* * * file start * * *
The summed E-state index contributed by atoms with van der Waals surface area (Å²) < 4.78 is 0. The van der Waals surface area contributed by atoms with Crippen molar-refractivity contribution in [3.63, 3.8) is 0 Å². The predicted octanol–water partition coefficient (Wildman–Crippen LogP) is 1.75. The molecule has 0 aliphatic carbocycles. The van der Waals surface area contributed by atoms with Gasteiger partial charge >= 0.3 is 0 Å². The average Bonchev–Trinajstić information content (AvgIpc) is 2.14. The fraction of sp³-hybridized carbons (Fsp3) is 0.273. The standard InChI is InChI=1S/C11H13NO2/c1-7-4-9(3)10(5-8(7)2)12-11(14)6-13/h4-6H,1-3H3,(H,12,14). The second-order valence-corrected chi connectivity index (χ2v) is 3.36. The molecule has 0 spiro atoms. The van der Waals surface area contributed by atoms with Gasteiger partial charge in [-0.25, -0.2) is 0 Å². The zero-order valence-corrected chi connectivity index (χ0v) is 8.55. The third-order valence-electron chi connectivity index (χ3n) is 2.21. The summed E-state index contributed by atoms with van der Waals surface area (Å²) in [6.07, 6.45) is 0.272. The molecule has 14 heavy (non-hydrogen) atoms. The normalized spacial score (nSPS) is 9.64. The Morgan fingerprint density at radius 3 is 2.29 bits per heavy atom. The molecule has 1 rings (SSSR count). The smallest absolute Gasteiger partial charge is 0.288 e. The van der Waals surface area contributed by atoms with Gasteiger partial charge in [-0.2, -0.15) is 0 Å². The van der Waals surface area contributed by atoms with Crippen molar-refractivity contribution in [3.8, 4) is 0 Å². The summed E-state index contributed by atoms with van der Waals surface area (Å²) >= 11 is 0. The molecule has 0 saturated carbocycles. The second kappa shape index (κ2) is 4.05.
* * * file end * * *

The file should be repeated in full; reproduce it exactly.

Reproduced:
The summed E-state index contributed by atoms with van der Waals surface area (Å²) < 4.78 is 0. The van der Waals surface area contributed by atoms with Crippen molar-refractivity contribution in [3.63, 3.8) is 0 Å². The predicted octanol–water partition coefficient (Wildman–Crippen LogP) is 1.75. The molecule has 0 aliphatic carbocycles. The van der Waals surface area contributed by atoms with Gasteiger partial charge >= 0.3 is 0 Å². The average Bonchev–Trinajstić information content (AvgIpc) is 2.14. The fraction of sp³-hybridized carbons (Fsp3) is 0.273. The standard InChI is InChI=1S/C11H13NO2/c1-7-4-9(3)10(5-8(7)2)12-11(14)6-13/h4-6H,1-3H3,(H,12,14). The second-order valence-corrected chi connectivity index (χ2v) is 3.36. The molecule has 0 spiro atoms. The van der Waals surface area contributed by atoms with Gasteiger partial charge in [-0.25, -0.2) is 0 Å². The zero-order valence-corrected chi connectivity index (χ0v) is 8.55. The third-order valence-electron chi connectivity index (χ3n) is 2.21. The summed E-state index contributed by atoms with van der Waals surface area (Å²) in [6.07, 6.45) is 0.272. The molecule has 14 heavy (non-hydrogen) atoms. The normalized spacial score (nSPS) is 9.64. The Morgan fingerprint density at radius 3 is 2.29 bits per heavy atom. The molecule has 1 rings (SSSR count). The smallest absolute Gasteiger partial charge is 0.288 e. The van der Waals surface area contributed by atoms with Gasteiger partial charge in [-0.2, -0.15) is 0 Å². The van der Waals surface area contributed by atoms with Crippen molar-refractivity contribution in [3.8, 4) is 0 Å². The summed E-state index contributed by atoms with van der Waals surface area (Å²) >= 11 is 0. The molecule has 0 saturated carbocycles. The second kappa shape index (κ2) is 4.05.